WASHINGTON (Reuters) - The White House on Tuesday slashed its fiscal 2015 deficit forecast to $455 billion, down $128 billion from its last estimate in February, due to new calculations of higher revenues and lower spending.
The Mid-Session Review budget update shows that the White House is now expecting real gross domestic product to rise by just 2.0 percent during calendar 2015. This is down from 3.0 percent estimated in February based on data collected before severe winter weather ground the economy largely to a halt in the first quarter.
The White House also reduced its fiscal 2016 deficit estimate by $45 billion to $429 billion, or 2.3 percent of gross domestic product. The deficit peaked in 2009 amid a deep recession at $1.41 trillion, or 9.8 percent of GDP.
The reductions stem from an increased rate of revenue collection and technical revisions based on recent tax reporting data, partially offset by the weaker economic forecast, which is now largely in line with private sector forecasts.
In total, the White House increased fiscal 2015 revenue estimates by $72 billion from the February forecast, while the spending estimates fell by $56 billion, largely due to slower-than-expected outlays across a range of programs.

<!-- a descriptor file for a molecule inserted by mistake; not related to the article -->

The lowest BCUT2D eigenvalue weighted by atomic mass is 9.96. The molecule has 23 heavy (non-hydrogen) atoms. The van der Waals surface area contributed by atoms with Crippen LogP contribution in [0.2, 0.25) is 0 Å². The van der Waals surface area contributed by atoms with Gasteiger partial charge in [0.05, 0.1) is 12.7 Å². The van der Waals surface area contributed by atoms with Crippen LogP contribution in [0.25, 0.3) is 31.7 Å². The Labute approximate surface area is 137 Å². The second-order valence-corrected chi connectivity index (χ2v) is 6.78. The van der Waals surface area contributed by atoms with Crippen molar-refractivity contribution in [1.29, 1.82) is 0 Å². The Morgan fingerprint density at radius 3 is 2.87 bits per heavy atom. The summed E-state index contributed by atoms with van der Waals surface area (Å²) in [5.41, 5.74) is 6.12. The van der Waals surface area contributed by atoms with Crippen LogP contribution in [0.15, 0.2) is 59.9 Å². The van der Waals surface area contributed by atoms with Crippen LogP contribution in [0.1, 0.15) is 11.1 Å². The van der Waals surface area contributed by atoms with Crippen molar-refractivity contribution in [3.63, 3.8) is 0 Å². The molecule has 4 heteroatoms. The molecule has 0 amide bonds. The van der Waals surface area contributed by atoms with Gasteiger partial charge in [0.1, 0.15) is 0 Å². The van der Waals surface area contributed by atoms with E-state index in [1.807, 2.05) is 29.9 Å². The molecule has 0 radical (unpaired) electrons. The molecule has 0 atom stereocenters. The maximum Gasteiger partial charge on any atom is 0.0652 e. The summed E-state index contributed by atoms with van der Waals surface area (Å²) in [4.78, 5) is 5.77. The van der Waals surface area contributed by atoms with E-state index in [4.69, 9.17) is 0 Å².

These include a $7 billion reduction in Social Security because fewer than expected younger beneficiaries are drawing benefits. The White House now projects an additional $229 billion reduction in Social Security spending over the next 10 years because of new, lower inflation assumptions that will slow cost-of-living increases.
The White House’s new $455 billion fiscal 2015 deficit estimate is now below the $486 billion gap forecast by the Congressional Budget Office in March. CBO is expected to update its forecast in August.
The White House’s improved budget forecast comes as Congress faces a contentious budget debate this autumn over funding for the new fiscal year starting on Oct. 1 and an increase in the federal debt limit that will be needed a few weeks later.
The report did not provide any estimates on when the U.S. Treasury is expected to exhaust its remaining borrowing capacity under special cash management measures.
Reporting by David Lawder; Editing by Sandra Maler and Eric Beech